For the 1997 season of the CART PPG World Series (man, remember those TV graphics?), Newman/Haas switched from Lola to Swift as a chassis manufacturer. Swift Engineering is based in Southern California and supplied chassis to Newman/Haas for a few years.
This 007.i would’ve been originally powered by a Ford-Cosworth V8 but is currently sans motor. The team used six examples of the 007.i in the ’97 season, four of which are in this sale at no reserve. Competition history for this one, #005, includes:
1997 Surfers Paradise – 3rd (with Michael Andretti)
1997 Gateway – 11th (with Andretti)
1997 Mid-Ohio – 8th (with Andretti)
1997 Molson Indy Vancouver – 18th (with Andretti)
He also used it in two other races that year. It’s now selling at no reserve. Click here for more info.
Update: Sold $53,200.
1998 Swift 009.c
Newman/Haas continued with Swift into the 1998 season, which saw drivers Michael Andretti and Christian Fittipaldi doing most of the driving. This chassis, #004, would’ve been originally equipped with a Ford/Cosworth V8, but it is currently just a roller.
This car competed in seven of the season’s 19 races, including:
1998 Rio 400k – 5th (with Michael Andretti)
1998 Michigan – 6th (with Andretti)
1998 Road America – 18th (with Andretti)
It’s selling at no reserve. Click here for more info.
Update: Sold $39,200.
2000 Lola B2K/00
So I know I said “cars of the late-1990s” but 1. we’ve already featured Newman/Haas’s 1999 entry, the Swift 010.c and 2. 2000 was very much a part of the late 1990s.
The team switched back to Lola chassis for the 2000 season after a few years with Swift. They still employed both Michael Andretti and Christian Fittipaldi this year. Their engine supplier was Ford/Cosworth, with an XF V8. This car has no engine at the moment.
This car, chassis HU 07, competed in 12 of 20 races that year, including:
2000 Homestead-Miami – 7th (with Christian Fittipaldi)
Offered by Oldtimer Galerie | Lucerne, Switzerland | May 28, 2022
The Tipo 102 Alfa Romeo 2000 was the follow up to Alfa’s 1900 model, which dated back to 1950. The 1900 had its moments, but it wasn’t as pretty as this. The 2000 was offered as a two-door Bertone-styled Sprint, a two-door Touring-bodied Spider, and a four-door Berlina, all between 1958 and 1962.
This Spider features a body penned by Carrozzeria Touring and is definitely the best-looking of the bunch. Power is (typically) from a 2.0-liter inline-four that was rated at 113 horsepower in Spider form. Top speed was 110 mph.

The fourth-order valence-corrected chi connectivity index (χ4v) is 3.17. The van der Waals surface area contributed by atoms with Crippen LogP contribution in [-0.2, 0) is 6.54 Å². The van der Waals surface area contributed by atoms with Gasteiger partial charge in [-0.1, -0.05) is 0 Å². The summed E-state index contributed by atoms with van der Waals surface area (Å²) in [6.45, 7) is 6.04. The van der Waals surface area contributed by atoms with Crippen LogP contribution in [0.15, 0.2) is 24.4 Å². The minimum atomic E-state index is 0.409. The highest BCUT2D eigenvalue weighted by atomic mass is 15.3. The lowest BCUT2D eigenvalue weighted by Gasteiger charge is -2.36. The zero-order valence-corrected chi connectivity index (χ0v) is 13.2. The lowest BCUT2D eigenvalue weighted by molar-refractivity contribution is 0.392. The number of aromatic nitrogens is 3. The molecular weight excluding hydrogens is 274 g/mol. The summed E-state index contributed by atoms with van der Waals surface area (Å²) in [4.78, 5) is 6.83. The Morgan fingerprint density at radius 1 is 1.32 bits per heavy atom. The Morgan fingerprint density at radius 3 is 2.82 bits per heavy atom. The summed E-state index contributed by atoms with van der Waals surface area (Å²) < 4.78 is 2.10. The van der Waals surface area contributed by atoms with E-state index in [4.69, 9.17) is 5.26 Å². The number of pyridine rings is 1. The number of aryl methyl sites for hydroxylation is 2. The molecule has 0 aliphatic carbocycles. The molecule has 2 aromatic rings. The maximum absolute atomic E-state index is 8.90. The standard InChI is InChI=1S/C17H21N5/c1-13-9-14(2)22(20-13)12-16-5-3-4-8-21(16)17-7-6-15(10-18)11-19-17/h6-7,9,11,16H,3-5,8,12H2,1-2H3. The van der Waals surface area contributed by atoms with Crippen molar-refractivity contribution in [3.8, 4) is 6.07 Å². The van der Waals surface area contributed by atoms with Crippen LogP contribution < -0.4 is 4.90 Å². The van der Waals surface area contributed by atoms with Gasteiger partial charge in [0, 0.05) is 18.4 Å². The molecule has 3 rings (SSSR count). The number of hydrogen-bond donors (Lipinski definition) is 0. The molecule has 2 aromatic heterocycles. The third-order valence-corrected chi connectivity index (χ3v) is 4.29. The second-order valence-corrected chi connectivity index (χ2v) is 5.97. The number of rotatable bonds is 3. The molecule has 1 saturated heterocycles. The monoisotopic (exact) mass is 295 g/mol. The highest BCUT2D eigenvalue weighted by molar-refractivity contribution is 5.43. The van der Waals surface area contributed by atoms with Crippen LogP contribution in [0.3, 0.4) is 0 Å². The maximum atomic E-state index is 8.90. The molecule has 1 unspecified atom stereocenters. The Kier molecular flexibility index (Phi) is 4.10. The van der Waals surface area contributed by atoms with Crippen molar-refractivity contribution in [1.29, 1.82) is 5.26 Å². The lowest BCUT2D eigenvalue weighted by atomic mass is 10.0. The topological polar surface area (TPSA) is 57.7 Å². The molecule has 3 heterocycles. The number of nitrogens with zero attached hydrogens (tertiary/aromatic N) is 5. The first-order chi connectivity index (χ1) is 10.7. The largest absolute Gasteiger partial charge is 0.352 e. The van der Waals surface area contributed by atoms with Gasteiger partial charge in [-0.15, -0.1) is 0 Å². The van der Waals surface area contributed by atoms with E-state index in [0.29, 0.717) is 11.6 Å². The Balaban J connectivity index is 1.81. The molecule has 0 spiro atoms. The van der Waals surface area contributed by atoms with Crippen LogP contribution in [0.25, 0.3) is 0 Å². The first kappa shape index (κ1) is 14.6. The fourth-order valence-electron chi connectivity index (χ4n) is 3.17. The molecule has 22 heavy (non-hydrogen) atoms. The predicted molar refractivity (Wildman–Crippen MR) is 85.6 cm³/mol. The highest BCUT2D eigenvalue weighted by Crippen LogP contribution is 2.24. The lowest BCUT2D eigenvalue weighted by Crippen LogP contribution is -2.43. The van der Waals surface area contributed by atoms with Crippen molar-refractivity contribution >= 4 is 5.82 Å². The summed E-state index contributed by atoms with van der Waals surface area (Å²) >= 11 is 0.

Only 3,443 examples of the Spider were built, and this one received a replacement 2.3-liter inline-four good for 140 horsepower sometime in its past. It was restored some time ago and is estimated to bring $75,000-$85,000. Click here for more info.
Offered by Aguttes | Aulnay-sous-Bois, France | September 19, 2021
The first generation Berlingo was produced by Citroen between 1996 and 2008. What we have here is no ordinary Berlingo, but instead it’s yet another bizarre creation from Sbarro Espera, Franco Sbarro’s design school.
It has three axles (plus a trailer) and six inward-facing bucket seats in what was previously the cargo area. The engine is an inline-four, but I have no idea what the displacement is or if its gas or diesel. Aguttes says to expect to do a mechanical overhaul, as the car has been in the reserve collection of Peugeot’s museum for quite some time.
Aguttes also compares it to the Mercedes-AMG G-Class 6×6, which is kind of funny. This is definitely rarer than one of those. And a lot cheaper too. The pre-sale estimate is $7,000-$12,000. Click here for more info and here for more from this sale.
Offered by Bonhams | Beaulieu, U.K. | September 5, 2021
Metrocab was a brand name of taxi produced for the British market by Metro Cammell Weymann, a bus manufacturer. The MCW Metrocab went on sale in 1987 and was rebranded alongside some major updates in 2000 as the Metrocab TTT. This version remained in production through 2006.
Styling looks familiar because it used off-the-shelf parts from mainstream cars. I think it looks like an Austin hatchback, but there are a lot of Ford parts in there as well. Power is from a 2.5-liter diesel inline-four sourced from a Ford Transit. Most TTTs got Toyota diesels.
This car was a licensed taxi for its first 19,000 miles, and then it was put into storage for 18 years. It has to be one of the best ones left and is expected to sell for between $6,800-$11,000. Click here for more info and here for more from this sale.
Offered by Bonhams | Cheserex, Switzerland | June 20, 2021
The Diablo is the ultimate 90s supercar, and the model received a facelift in 1998 when the pop-up headlights were replaced. In 2000, the car also got a mechanical overhaul and some styling tweaks for the end-of-the-line Diablo 6.0.
But what we have here is a super rare track variant. Lamborghini sold 80 examples of the track-oriented Diablo GT road car between 1999 and 2000. Then they also built 40 GTR full-race variants. It was the last of a short line of Diablo race cars. It was basically a stripped GT with pneumatic air jacks, a big rear wing, and magnesium center-lock wheels.
The 6.0-liter V12 was also revised to produce 590 horsepower. The car was rear-wheel drive and featured a five-speed manual transmission. This is car #11 and it won the 2001 Lamborghini GTR Supertrophy series. It also competed in the 2003 French GT Championship. It’s now ready for some historic stuff, at a price of $890,000-$1,100,000. Click here for more info and here for more from this sale.